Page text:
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Success story for National Park management plan

Grassington, 22 June, 2012.

People living and working in the Yorkshire Dales National Park have almost completed a list of jobs aimed at making it an even better place for people and wildlife.

A National Park Management Plan published in 2007 set out 70 objectives to help a wide range of organisations, businesses; landowners, farmers, community groups and volunteers to work together for the benefit of the area.

Five years later, more than 90 per cent of the objectives have either been ticked off or are well on the way to being met.

They range from helping farmers and landowners to restore more than 4,000 hectares of upland heath and blanket bog to the installation of three local hydropower schemes. 

And a report going to next week’s (June 26) Yorkshire Dales National Park Authority (YDNPA) meeting shows that 49 of them (70 per cent) have now been achieved and 17 others (24 per cent) have made at least some good progress.

Carl Lis, the chairman of the Steering Group that oversaw the production of the Plan, said: “Overall, good – and, in some cases, excellent – progress has been made in achieving the objectives.  All the organisations represented on the Steering Group would like to thank the thousands of people who have helped to make it such a success.

“Given that more than 95 per cent of the National Park is in private ownership, it’s essential that organisations and individuals work together in looking after it.  The fact that all but four of the objectives have been completely or partially met is a fantastic achievement.”

Mr Lis, who is also the YDNPA chairman, said the next five-year management plan – which is currently being drawn up by the Steering Group – must build on the work done so far.

“None of those involved should become complacent – the National Park is facing many challenges in the future, not least from the impact of climate change and the current economic recession,” he said.

Among the successes of the existing National Park Management Plan are:

  • the area of the National Park covered by some form of environmental agreement has increased by over 40,000 hectares.  That means 85 per cent is now covered, compared to only 70 per cent in 2008;
  • 98 per cent of Sites of Special Scientific Interest (covering almost 50,000 hectares) are now in ‘favourable or recovering’ condition compared to only 76 per cent in 2006;
  • the National Park Authority’s Sustainable Development Fund has funded 175 local economic, social and environmental projects, worth over £3 million;
  • All the 30 sensitive ‘green lanes’ (unsurfaced, unclassified roads) now have appropriate measures in place to manage their use by motorised recreational vehicles;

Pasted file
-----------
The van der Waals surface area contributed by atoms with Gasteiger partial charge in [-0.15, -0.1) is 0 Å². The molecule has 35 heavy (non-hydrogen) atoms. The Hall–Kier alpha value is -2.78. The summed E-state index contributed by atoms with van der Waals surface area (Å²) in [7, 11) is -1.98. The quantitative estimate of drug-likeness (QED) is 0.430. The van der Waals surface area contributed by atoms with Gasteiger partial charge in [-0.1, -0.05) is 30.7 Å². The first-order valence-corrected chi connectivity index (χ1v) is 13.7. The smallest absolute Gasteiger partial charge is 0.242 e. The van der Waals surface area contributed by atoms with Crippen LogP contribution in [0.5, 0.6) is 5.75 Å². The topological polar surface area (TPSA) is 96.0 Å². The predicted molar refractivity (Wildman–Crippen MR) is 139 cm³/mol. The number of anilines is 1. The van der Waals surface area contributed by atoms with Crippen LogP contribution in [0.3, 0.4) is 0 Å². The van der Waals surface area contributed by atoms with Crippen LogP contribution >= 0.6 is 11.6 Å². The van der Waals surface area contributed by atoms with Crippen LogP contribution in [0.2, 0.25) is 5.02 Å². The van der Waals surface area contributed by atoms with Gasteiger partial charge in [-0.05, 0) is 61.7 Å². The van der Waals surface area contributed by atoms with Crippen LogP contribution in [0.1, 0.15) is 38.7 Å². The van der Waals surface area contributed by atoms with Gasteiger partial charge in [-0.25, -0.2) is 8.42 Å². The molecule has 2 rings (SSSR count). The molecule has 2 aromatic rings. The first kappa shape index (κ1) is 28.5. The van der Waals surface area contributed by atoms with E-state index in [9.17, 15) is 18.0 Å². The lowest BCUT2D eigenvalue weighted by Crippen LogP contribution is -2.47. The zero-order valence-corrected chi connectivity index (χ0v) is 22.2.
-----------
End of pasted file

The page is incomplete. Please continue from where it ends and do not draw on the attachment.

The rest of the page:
• 89 per cent of public rights of way are now ‘easy to use’, compared to only 77 per cent in 2007;
  • around £1 million has been provided to rural regeneration and rural service projects through the two LEADER funding programmes covering the National Park;
  • over 6,000 hectares of upland heath and blanket bog have been restored to more natural drainage;
  • 510 hectares of new native, broad-leaved woodland have been planted;
  • over 29,000 days of work have been provided by volunteers;
  • there are now only 10 Scheduled Monuments on English Heritage’s ‘Heritage at Risk’ Register.  Overall, the number of Monuments ‘at high or medium risk’ has been reduced from 82 in 2008 to 44; 
  • over 200 hectares of hay meadow have been restored;
  • 128 km of rights of way have been made accessible to users with limited mobility;
  • there are now only four buildings on English Heritage’s ‘Heritage at Risk’ Register.  When Grade II listed buildings are included, the total number of listed buildings ‘at risk’ has been reduced from 90 to 67;
  • three hydro-power schemes, totalling 175 kW, have been installed;
  • the new 83 km Pennine Bridleway route through the National Park is now open.


Of the four objectives that have not been met, one involving a ‘code of practice’ for contractors carrying out building conservation work was not considered to be sufficiently high priority in the current economic climate and three – relating to a possible ‘quiet lanes’ project, education and awareness-raising work – have been formally abandoned.  

The National Park Management Plan Steering Group is made up of representatives from 14 local organisations and statutory environmental agencies.

A copy of the Steering Group’s report, giving details of progress on all the objectives in the Management Plan, is available on the National Park Authority’s website at www.yorkshiredales.org.uk/yorkshire_dales_national_park_management_plan
 
Note to Newsdesk
The organisations represented on the National Park Management Plan Steering Group are: Craven District Council; Cumbria County Council; Dales Farmer Network; Dales Rural Estates Network; Dales Tourism Business Network; English Heritage; Environment Agency; Forestry Commission; Natural England; North Yorkshire County Council; One South Lakeland; Richmondshire District Council; Yorkshire Dales National Park Authority; Yorkshire Dales Society.

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